X’s ad sales chief Chris Riedy announced this weekend he is departing the company, less than a year after he took charge of X’s advertising business. The change comes during a turbulent period for the social media company (previously known as Twitter), as various stats released by company sources and insiders appear to show a struggling ads business.
Riedy didn’t give a reason for his departure within his announcement on X, simply stating that he has “nothing but appreciation for my time here”.
Riedy, who has worked at X in various roles since 2012, was appointed last November after Elon Musk fired his predecessor Robin Wheeler, reportedly due to Wheeler being unwilling to lay off more of her own staff. Since then he, alongside CEO Linda Yaccarino, has worked to restore advertisers’ confidence in X. A number of major clients paused spend on the platform following Musk’s takeover, citing concerns that his prioritisation of free speech over content moderation was leading to a rise in hate speech and harmful content.
His efforts seemed to bring some success. Earlier this year, he stated via X that thanks to partnerships with various brand safety tech vendors, more than 75 percent of 2022’s top 100 advertisers had returned to the platform. More recently Yaccarino, speaking at Code Conference a couple of weeks ago, claimed that 90 percent of X’s top 100 advertisers have resumed spending.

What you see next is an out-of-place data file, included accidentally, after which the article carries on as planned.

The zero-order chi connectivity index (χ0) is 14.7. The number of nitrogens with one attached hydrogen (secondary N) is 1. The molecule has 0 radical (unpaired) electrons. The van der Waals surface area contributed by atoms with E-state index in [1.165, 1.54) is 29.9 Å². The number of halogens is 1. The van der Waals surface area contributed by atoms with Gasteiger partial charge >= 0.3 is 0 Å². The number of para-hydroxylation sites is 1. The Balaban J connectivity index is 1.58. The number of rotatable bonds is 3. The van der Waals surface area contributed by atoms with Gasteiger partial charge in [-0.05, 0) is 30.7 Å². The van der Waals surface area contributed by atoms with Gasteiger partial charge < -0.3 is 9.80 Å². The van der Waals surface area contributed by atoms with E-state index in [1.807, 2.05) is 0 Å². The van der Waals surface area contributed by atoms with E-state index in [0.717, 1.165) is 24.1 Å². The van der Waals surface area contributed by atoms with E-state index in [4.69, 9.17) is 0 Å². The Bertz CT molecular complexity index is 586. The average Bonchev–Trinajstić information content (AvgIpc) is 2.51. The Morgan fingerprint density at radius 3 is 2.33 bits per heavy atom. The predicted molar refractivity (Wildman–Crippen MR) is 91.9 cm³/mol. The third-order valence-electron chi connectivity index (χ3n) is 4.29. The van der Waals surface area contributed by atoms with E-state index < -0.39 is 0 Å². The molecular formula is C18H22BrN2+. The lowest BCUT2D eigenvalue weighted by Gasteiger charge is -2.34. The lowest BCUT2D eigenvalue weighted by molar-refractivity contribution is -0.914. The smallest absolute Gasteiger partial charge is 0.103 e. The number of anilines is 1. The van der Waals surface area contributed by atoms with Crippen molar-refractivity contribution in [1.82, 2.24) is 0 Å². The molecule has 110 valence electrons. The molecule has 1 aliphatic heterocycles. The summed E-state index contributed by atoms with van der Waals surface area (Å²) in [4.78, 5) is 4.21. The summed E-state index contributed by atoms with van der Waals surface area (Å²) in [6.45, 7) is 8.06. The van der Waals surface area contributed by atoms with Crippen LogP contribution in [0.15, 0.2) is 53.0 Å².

But despite these positive noises, X’s ad business still seems to be facing serious issues. Reuters reported last week that since Elon Musk took over the company, ad revenues at X have been down by at least 55 percent year-on-year for each individual month. While many advertisers may well have returned to spending on X, that doesn’t mean they’re spending as much as they were before Musk’s acquisition. Media watchdog Media Matters claimed last week that Visa, previously one of Twitter’s top 100 advertisers, has spent just $10 on X ads in the last 12 weeks (compared with $77,500 in the 12 weeks before Musk bought Twitter).
Elon Musk has previously acknowledged X’s struggles for ad revenue. And while his strategy for the company seems to be based partly on developing new revenue sources (including subscription revenues, and other revenue streams which may emerge as X morphs into an “everything app” as Musk describes it), ad revenues do seem to remain a priority. His appointment of Yaccarino, a veteran ad sales executive, into the CEO role seemed designed to bolster ad revenues.
But high profile brand safety concerns continue to emerge on the platform. Recently Musk’s own clash with the Anti Defamation League was said by some to have emboldened anti-Semites on the platform. As long as these sorts of incidents continue occuring, many brands are likely to remain wary of committing much spend to X.